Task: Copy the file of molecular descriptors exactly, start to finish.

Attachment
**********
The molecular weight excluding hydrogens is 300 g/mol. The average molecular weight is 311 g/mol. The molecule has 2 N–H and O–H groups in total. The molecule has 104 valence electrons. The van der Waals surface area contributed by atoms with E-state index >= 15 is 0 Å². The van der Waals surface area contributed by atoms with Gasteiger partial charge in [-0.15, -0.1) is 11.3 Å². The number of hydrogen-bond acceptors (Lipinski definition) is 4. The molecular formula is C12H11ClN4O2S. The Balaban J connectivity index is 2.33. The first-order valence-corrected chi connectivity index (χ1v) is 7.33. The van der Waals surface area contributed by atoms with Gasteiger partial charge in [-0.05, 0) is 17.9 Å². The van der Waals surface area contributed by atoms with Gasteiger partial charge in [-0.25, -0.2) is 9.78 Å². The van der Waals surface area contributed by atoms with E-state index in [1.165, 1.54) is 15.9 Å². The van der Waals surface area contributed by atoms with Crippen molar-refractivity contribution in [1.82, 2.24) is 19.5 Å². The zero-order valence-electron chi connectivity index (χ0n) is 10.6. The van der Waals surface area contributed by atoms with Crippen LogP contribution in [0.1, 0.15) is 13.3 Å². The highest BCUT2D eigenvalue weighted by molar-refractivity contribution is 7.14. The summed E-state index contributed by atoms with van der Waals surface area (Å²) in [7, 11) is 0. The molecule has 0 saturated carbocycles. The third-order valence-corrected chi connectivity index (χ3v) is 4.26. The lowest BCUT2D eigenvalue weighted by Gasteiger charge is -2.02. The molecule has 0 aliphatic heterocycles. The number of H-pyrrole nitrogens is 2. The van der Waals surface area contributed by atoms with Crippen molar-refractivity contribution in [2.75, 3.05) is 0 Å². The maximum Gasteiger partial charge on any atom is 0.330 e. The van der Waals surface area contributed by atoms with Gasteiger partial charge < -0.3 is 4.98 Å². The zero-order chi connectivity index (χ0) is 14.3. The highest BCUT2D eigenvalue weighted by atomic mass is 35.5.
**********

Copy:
The molecular weight excluding hydrogens is 300 g/mol. The average molecular weight is 311 g/mol. The molecule has 2 N–H and O–H groups in total. The molecule has 104 valence electrons. The van der Waals surface area contributed by atoms with E-state index >= 15 is 0 Å². The van der Waals surface area contributed by atoms with Gasteiger partial charge in [-0.15, -0.1) is 11.3 Å². The number of hydrogen-bond acceptors (Lipinski definition) is 4. The molecular formula is C12H11ClN4O2S. The Balaban J connectivity index is 2.33. The first-order valence-corrected chi connectivity index (χ1v) is 7.33. The van der Waals surface area contributed by atoms with Gasteiger partial charge in [-0.05, 0) is 17.9 Å². The van der Waals surface area contributed by atoms with Gasteiger partial charge in [-0.25, -0.2) is 9.78 Å². The van der Waals surface area contributed by atoms with E-state index in [1.165, 1.54) is 15.9 Å². The van der Waals surface area contributed by atoms with Crippen molar-refractivity contribution in [1.82, 2.24) is 19.5 Å². The zero-order valence-electron chi connectivity index (χ0n) is 10.6. The van der Waals surface area contributed by atoms with Crippen LogP contribution in [0.1, 0.15) is 13.3 Å². The highest BCUT2D eigenvalue weighted by molar-refractivity contribution is 7.14. The summed E-state index contributed by atoms with van der Waals surface area (Å²) in [7, 11) is 0. The molecule has 0 saturated carbocycles. The third-order valence-corrected chi connectivity index (χ3v) is 4.26. The lowest BCUT2D eigenvalue weighted by Gasteiger charge is -2.02. The molecule has 0 aliphatic heterocycles. The number of H-pyrrole nitrogens is 2. The van der Waals surface area contributed by atoms with Crippen molar-refractivity contribution in [2.75, 3.05) is 0 Å². The maximum Gasteiger partial charge on any atom is 0.330 e. The van der Waals surface area contributed by atoms with Gasteiger partial charge < -0.3 is 4.98 Å². The zero-order chi connectivity index (χ0) is 14.3. The highest BCUT2D eigenvalue weighted by atomic mass is 35.5.